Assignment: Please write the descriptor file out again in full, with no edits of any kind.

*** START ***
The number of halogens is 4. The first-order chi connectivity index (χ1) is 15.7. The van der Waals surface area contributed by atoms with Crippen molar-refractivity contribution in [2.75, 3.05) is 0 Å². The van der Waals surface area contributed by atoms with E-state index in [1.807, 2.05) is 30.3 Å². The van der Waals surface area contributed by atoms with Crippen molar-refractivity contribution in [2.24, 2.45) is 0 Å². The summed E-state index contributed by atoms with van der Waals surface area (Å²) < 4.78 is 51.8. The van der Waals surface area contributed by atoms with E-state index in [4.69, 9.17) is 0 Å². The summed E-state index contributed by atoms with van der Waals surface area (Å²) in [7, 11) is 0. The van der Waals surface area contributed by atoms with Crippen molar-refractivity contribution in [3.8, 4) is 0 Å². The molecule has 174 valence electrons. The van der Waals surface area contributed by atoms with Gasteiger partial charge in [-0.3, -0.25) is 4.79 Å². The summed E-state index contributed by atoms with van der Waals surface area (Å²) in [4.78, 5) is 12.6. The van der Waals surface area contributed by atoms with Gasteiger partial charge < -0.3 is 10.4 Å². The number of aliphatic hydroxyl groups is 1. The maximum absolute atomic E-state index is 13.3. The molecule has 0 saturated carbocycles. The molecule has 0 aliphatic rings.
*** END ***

The number of halogens is 4. The first-order chi connectivity index (χ1) is 15.7. The van der Waals surface area contributed by atoms with Crippen molar-refractivity contribution in [2.75, 3.05) is 0 Å². The van der Waals surface area contributed by atoms with E-state index in [1.807, 2.05) is 30.3 Å². The van der Waals surface area contributed by atoms with Crippen molar-refractivity contribution in [2.24, 2.45) is 0 Å². The summed E-state index contributed by atoms with van der Waals surface area (Å²) < 4.78 is 51.8. The van der Waals surface area contributed by atoms with E-state index in [4.69, 9.17) is 0 Å². The summed E-state index contributed by atoms with van der Waals surface area (Å²) in [7, 11) is 0. The van der Waals surface area contributed by atoms with Crippen molar-refractivity contribution in [3.8, 4) is 0 Å². The molecule has 174 valence electrons. The van der Waals surface area contributed by atoms with Gasteiger partial charge in [-0.3, -0.25) is 4.79 Å². The summed E-state index contributed by atoms with van der Waals surface area (Å²) in [4.78, 5) is 12.6. The van der Waals surface area contributed by atoms with Gasteiger partial charge < -0.3 is 10.4 Å². The number of aliphatic hydroxyl groups is 1. The maximum absolute atomic E-state index is 13.3. The molecule has 0 saturated carbocycles. The molecule has 0 aliphatic rings.